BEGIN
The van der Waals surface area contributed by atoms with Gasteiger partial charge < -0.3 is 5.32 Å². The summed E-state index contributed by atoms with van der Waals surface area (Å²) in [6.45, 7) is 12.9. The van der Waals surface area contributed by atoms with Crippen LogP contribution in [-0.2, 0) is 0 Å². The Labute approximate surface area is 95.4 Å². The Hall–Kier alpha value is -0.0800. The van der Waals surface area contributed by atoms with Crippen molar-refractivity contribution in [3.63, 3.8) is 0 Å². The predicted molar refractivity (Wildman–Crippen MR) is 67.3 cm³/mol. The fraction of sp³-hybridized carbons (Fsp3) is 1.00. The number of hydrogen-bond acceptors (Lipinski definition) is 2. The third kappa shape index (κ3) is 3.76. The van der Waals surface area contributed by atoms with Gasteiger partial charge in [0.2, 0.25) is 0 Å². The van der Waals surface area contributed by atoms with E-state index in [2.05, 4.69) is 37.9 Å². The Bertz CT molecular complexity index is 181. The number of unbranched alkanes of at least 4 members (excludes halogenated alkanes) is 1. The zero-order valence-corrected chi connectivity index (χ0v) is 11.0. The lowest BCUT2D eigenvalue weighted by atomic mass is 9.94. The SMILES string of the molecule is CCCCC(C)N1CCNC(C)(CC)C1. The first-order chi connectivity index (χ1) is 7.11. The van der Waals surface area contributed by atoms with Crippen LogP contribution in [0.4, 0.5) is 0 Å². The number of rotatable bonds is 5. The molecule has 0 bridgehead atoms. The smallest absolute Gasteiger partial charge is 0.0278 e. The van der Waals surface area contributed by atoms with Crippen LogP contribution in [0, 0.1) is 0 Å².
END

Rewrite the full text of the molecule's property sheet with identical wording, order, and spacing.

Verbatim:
The van der Waals surface area contributed by atoms with Gasteiger partial charge < -0.3 is 5.32 Å². The summed E-state index contributed by atoms with van der Waals surface area (Å²) in [6.45, 7) is 12.9. The van der Waals surface area contributed by atoms with Crippen LogP contribution in [-0.2, 0) is 0 Å². The Labute approximate surface area is 95.4 Å². The Hall–Kier alpha value is -0.0800. The van der Waals surface area contributed by atoms with Crippen molar-refractivity contribution in [3.63, 3.8) is 0 Å². The predicted molar refractivity (Wildman–Crippen MR) is 67.3 cm³/mol. The fraction of sp³-hybridized carbons (Fsp3) is 1.00. The number of hydrogen-bond acceptors (Lipinski definition) is 2. The third kappa shape index (κ3) is 3.76. The van der Waals surface area contributed by atoms with Gasteiger partial charge in [0.2, 0.25) is 0 Å². The van der Waals surface area contributed by atoms with E-state index in [2.05, 4.69) is 37.9 Å². The Bertz CT molecular complexity index is 181. The number of unbranched alkanes of at least 4 members (excludes halogenated alkanes) is 1. The zero-order valence-corrected chi connectivity index (χ0v) is 11.0. The lowest BCUT2D eigenvalue weighted by atomic mass is 9.94. The SMILES string of the molecule is CCCCC(C)N1CCNC(C)(CC)C1. The first-order chi connectivity index (χ1) is 7.11. The van der Waals surface area contributed by atoms with Crippen LogP contribution in [0.4, 0.5) is 0 Å². The number of rotatable bonds is 5. The molecule has 0 bridgehead atoms. The smallest absolute Gasteiger partial charge is 0.0278 e. The van der Waals surface area contributed by atoms with Crippen LogP contribution in [0, 0.1) is 0 Å².